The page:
Presentation on theme: "Dr. Karyn Morrissey, Department of Geography and Planning, University of Liverpool."— Presentation transcript:
Dr. Karyn Morrissey, Department of Geography and Planning, University of Liverpool
Data Many forms; Level 1: Micro and Macro Public policy – requires micro–level data Model impact of policy at the individual level, Incorporate demographic, economic, social, environmental factors, plus… Account for behavioural change (longitudinal models) Host of methods to analysis this data Descriptive Statistics, Probability Equations, Deterministic Equations
Current Methods Host of methods to analysis this data Descriptive Statistics, Probability Equations, Deterministic Equations Numerous methodologies to augment and refine this microdata; Add spatial referring: Spatial microsimulation Add behavioural aspects: Dynamic simulation, Agent Based Modelling We are quite good at this now (in theory)!
Big Data Fuelled by continuing technological advances Generation of enormous real-time datasets ‘Big data’ Particularly in cities – ‘Smart Cities’ Potential – provide entirely new information on the functioning of society At various scales and across time Understanding such data, remains a major challenge.
Data Generation Data is doubling every two years and last year (2011) 1.8 ‘zettabytes’ was collected Catone (2011) suggests that it is equivalent to the storage in 57.5 billion 32 GB iPads but, Whatever the analogy - number is too big to comprehend. The volume of data released each day exceeds anything that could be collected in the typical academic lifetime of a generation ago Most of this information will be lost
Data Generators/Holders Private companies collect for the first time more personal information than central government Also Volunteered data Typically collected by individuals with no formal training There is an increasing amount of such data that could be, and in some cases is being, incorporated into formal scientific analyses. Unlike company based data Much historical volunteered information is held by public organisations and agencies who have an obligation to make their data holdings publicly available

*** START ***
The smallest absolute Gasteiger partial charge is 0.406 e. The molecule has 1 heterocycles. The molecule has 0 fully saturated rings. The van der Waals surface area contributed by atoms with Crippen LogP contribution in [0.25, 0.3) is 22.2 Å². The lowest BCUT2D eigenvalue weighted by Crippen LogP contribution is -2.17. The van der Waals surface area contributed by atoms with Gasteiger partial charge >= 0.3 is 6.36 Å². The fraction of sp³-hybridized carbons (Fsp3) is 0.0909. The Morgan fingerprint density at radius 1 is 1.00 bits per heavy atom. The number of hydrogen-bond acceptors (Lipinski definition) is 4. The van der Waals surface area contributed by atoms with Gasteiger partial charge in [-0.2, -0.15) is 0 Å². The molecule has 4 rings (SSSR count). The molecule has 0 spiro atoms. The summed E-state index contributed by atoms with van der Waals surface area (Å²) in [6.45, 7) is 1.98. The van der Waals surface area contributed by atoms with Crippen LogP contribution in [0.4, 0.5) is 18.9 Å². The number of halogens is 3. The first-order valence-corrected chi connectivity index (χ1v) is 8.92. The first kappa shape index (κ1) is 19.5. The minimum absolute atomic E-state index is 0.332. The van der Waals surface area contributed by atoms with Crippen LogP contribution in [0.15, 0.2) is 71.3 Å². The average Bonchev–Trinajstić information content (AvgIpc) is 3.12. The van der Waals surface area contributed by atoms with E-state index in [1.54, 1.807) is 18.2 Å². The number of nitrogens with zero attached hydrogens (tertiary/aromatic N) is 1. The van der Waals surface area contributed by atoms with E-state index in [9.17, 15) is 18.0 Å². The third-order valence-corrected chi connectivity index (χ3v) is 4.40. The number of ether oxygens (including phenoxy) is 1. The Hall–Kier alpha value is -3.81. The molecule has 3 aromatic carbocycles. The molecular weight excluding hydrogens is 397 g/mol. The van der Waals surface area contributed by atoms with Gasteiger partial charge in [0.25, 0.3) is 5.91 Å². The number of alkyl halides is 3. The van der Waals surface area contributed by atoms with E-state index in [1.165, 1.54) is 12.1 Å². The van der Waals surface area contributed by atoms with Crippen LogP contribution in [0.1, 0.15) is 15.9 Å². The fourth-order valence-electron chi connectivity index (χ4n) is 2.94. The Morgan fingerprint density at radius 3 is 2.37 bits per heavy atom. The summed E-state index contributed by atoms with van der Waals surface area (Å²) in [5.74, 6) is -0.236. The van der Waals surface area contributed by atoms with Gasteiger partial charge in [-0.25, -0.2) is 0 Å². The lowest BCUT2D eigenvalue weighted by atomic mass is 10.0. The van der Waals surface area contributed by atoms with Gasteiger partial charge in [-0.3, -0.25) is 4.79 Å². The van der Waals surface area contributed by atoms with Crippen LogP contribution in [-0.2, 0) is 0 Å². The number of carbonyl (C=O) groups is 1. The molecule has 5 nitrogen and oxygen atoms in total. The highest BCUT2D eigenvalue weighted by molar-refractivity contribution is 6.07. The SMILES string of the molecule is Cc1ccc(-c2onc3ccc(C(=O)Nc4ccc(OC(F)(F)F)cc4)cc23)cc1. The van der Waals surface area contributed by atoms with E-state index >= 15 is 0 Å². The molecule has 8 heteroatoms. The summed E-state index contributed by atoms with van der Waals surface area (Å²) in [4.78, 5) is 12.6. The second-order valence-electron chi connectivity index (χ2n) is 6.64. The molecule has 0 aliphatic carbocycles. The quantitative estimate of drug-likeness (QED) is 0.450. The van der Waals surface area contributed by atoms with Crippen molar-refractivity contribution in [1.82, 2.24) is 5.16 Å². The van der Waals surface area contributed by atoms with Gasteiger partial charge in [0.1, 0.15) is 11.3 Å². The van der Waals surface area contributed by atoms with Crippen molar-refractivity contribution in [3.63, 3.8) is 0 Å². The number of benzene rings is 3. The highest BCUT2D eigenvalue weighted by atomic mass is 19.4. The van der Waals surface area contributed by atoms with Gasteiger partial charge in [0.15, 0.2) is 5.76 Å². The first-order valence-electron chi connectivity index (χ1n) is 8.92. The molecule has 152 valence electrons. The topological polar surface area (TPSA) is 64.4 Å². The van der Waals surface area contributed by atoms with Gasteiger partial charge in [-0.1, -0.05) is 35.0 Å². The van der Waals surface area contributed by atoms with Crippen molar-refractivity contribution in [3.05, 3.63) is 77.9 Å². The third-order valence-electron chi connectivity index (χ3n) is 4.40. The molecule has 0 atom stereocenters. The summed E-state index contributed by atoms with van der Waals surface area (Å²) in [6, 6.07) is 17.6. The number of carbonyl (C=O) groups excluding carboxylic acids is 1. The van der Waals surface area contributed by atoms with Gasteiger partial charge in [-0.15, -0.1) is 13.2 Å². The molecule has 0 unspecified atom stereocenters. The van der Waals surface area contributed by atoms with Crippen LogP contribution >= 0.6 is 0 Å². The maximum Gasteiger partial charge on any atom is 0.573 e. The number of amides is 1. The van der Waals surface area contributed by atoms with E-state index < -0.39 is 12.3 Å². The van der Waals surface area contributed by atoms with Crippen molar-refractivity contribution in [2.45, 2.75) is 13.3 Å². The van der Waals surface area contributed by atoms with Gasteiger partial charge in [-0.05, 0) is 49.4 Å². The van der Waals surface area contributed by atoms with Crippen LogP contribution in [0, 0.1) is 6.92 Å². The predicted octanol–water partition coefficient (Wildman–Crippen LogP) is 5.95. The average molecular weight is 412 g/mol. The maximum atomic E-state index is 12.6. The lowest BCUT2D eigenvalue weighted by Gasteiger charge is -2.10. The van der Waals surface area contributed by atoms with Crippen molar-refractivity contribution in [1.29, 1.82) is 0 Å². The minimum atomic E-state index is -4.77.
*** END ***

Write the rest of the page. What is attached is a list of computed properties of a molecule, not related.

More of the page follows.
Data Integrity Change in who collects data is important; Particularly with regard to its representativeness, And therefore reliability and robustness for analysis More data - does not mean more quality data Statistical integrity will or is often not be a priority Especially in comparison with national census agencies. Most of these data collection processes differ from that of a prescribed scientific experiment This has to be taken into consideration when analysing the data, calibrating models or testing hypotheses
Data Integrity This is a major issue given the ONS plans to phase out the National Census The golden standard for population data Data collected by infrastructure based agencies/companies – transport, telecommunication’s, energy Tend to be of a high standard – high-tech metering, etc However, population data sets – Health records, social welfare, etc, Prone to error and importantly - deemed highly confidential